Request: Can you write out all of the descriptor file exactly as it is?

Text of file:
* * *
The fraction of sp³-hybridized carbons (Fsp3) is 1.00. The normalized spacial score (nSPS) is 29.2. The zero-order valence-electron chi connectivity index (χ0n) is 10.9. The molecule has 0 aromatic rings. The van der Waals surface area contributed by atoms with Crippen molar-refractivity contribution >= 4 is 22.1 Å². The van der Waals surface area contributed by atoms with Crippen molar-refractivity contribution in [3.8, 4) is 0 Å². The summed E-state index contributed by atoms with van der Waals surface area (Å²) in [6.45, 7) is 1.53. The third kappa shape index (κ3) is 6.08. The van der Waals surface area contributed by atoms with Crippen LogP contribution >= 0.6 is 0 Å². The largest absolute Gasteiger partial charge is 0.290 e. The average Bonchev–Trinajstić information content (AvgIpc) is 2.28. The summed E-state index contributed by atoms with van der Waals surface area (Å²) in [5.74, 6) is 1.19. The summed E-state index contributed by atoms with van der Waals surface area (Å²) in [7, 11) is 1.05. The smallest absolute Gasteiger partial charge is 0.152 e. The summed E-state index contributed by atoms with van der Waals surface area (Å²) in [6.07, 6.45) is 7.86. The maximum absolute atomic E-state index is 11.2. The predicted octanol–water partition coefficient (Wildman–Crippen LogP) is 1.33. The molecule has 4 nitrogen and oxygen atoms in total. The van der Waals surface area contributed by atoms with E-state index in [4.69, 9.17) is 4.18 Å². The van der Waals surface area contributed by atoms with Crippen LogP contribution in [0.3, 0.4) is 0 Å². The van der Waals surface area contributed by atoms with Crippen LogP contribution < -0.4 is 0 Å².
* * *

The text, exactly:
The fraction of sp³-hybridized carbons (Fsp3) is 1.00. The normalized spacial score (nSPS) is 29.2. The zero-order valence-electron chi connectivity index (χ0n) is 10.9. The molecule has 0 aromatic rings. The van der Waals surface area contributed by atoms with Crippen molar-refractivity contribution >= 4 is 22.1 Å². The van der Waals surface area contributed by atoms with Crippen molar-refractivity contribution in [3.8, 4) is 0 Å². The summed E-state index contributed by atoms with van der Waals surface area (Å²) in [6.45, 7) is 1.53. The third kappa shape index (κ3) is 6.08. The van der Waals surface area contributed by atoms with Crippen LogP contribution >= 0.6 is 0 Å². The largest absolute Gasteiger partial charge is 0.290 e. The average Bonchev–Trinajstić information content (AvgIpc) is 2.28. The summed E-state index contributed by atoms with van der Waals surface area (Å²) in [5.74, 6) is 1.19. The summed E-state index contributed by atoms with van der Waals surface area (Å²) in [7, 11) is 1.05. The smallest absolute Gasteiger partial charge is 0.152 e. The summed E-state index contributed by atoms with van der Waals surface area (Å²) in [6.07, 6.45) is 7.86. The maximum absolute atomic E-state index is 11.2. The predicted octanol–water partition coefficient (Wildman–Crippen LogP) is 1.33. The molecule has 4 nitrogen and oxygen atoms in total. The van der Waals surface area contributed by atoms with E-state index in [4.69, 9.17) is 4.18 Å². The van der Waals surface area contributed by atoms with Crippen LogP contribution in [0.3, 0.4) is 0 Å². The van der Waals surface area contributed by atoms with Crippen LogP contribution < -0.4 is 0 Å².